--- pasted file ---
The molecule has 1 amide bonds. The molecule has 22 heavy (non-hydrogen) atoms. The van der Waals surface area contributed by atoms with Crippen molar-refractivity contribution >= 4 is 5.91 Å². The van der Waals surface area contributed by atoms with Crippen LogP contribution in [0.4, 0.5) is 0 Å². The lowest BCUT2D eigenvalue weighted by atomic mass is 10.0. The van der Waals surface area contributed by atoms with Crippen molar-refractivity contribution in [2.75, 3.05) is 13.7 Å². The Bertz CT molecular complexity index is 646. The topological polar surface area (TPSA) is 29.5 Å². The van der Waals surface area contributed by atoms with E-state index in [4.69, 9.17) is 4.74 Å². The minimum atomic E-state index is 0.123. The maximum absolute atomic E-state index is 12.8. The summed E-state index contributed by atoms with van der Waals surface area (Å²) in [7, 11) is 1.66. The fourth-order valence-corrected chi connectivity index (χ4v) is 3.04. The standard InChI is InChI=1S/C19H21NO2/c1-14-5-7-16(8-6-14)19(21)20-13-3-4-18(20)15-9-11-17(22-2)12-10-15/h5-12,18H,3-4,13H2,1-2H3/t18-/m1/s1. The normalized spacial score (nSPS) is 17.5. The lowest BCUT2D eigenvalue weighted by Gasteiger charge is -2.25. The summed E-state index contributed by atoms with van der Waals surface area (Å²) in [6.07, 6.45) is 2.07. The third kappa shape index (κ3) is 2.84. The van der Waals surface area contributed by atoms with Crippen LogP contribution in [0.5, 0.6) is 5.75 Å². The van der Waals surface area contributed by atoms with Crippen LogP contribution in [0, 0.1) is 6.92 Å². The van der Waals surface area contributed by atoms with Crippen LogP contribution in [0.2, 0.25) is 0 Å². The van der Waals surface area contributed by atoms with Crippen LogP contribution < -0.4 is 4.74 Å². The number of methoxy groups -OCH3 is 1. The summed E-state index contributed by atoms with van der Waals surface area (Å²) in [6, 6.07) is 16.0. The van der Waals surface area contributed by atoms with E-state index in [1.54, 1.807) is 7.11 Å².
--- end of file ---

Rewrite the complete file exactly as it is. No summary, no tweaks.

The molecule has 1 amide bonds. The molecule has 22 heavy (non-hydrogen) atoms. The van der Waals surface area contributed by atoms with Crippen molar-refractivity contribution >= 4 is 5.91 Å². The van der Waals surface area contributed by atoms with Crippen LogP contribution in [0.4, 0.5) is 0 Å². The lowest BCUT2D eigenvalue weighted by atomic mass is 10.0. The van der Waals surface area contributed by atoms with Crippen molar-refractivity contribution in [2.75, 3.05) is 13.7 Å². The Bertz CT molecular complexity index is 646. The topological polar surface area (TPSA) is 29.5 Å². The van der Waals surface area contributed by atoms with E-state index in [4.69, 9.17) is 4.74 Å². The minimum atomic E-state index is 0.123. The maximum absolute atomic E-state index is 12.8. The summed E-state index contributed by atoms with van der Waals surface area (Å²) in [7, 11) is 1.66. The fourth-order valence-corrected chi connectivity index (χ4v) is 3.04. The standard InChI is InChI=1S/C19H21NO2/c1-14-5-7-16(8-6-14)19(21)20-13-3-4-18(20)15-9-11-17(22-2)12-10-15/h5-12,18H,3-4,13H2,1-2H3/t18-/m1/s1. The normalized spacial score (nSPS) is 17.5. The lowest BCUT2D eigenvalue weighted by Gasteiger charge is -2.25. The summed E-state index contributed by atoms with van der Waals surface area (Å²) in [6.07, 6.45) is 2.07. The third kappa shape index (κ3) is 2.84. The van der Waals surface area contributed by atoms with Crippen LogP contribution in [0.5, 0.6) is 5.75 Å². The van der Waals surface area contributed by atoms with Crippen LogP contribution in [0, 0.1) is 6.92 Å². The van der Waals surface area contributed by atoms with Crippen LogP contribution in [0.2, 0.25) is 0 Å². The van der Waals surface area contributed by atoms with Crippen LogP contribution < -0.4 is 4.74 Å². The number of methoxy groups -OCH3 is 1. The summed E-state index contributed by atoms with van der Waals surface area (Å²) in [6, 6.07) is 16.0. The van der Waals surface area contributed by atoms with E-state index in [1.54, 1.807) is 7.11 Å².